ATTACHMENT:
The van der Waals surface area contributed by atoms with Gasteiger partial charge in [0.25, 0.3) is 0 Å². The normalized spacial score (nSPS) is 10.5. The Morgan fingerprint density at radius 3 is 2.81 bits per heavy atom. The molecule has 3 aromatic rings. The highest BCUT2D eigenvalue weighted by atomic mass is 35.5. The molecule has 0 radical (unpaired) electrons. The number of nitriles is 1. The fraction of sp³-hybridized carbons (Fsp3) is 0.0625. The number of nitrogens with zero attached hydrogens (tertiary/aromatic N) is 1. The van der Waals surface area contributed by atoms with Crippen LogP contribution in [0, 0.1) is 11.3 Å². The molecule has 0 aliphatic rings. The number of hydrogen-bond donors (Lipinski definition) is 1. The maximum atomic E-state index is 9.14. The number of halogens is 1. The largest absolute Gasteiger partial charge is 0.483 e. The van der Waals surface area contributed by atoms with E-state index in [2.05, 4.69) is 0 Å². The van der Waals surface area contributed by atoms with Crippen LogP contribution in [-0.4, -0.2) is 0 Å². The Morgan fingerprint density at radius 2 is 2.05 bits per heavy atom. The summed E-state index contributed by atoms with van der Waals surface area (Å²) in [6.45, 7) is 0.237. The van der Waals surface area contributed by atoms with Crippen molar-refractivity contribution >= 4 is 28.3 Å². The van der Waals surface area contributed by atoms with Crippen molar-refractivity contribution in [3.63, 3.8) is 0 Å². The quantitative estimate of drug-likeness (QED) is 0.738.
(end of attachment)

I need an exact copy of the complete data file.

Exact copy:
The van der Waals surface area contributed by atoms with Gasteiger partial charge in [0.25, 0.3) is 0 Å². The normalized spacial score (nSPS) is 10.5. The Morgan fingerprint density at radius 3 is 2.81 bits per heavy atom. The molecule has 3 aromatic rings. The highest BCUT2D eigenvalue weighted by atomic mass is 35.5. The molecule has 0 radical (unpaired) electrons. The number of nitriles is 1. The fraction of sp³-hybridized carbons (Fsp3) is 0.0625. The number of nitrogens with zero attached hydrogens (tertiary/aromatic N) is 1. The van der Waals surface area contributed by atoms with Crippen LogP contribution in [0, 0.1) is 11.3 Å². The molecule has 0 aliphatic rings. The number of hydrogen-bond donors (Lipinski definition) is 1. The maximum atomic E-state index is 9.14. The number of halogens is 1. The largest absolute Gasteiger partial charge is 0.483 e. The van der Waals surface area contributed by atoms with E-state index in [2.05, 4.69) is 0 Å². The van der Waals surface area contributed by atoms with Crippen LogP contribution in [-0.4, -0.2) is 0 Å². The Morgan fingerprint density at radius 2 is 2.05 bits per heavy atom. The summed E-state index contributed by atoms with van der Waals surface area (Å²) in [6.45, 7) is 0.237. The van der Waals surface area contributed by atoms with Crippen molar-refractivity contribution >= 4 is 28.3 Å². The van der Waals surface area contributed by atoms with Crippen molar-refractivity contribution in [3.63, 3.8) is 0 Å². The quantitative estimate of drug-likeness (QED) is 0.738.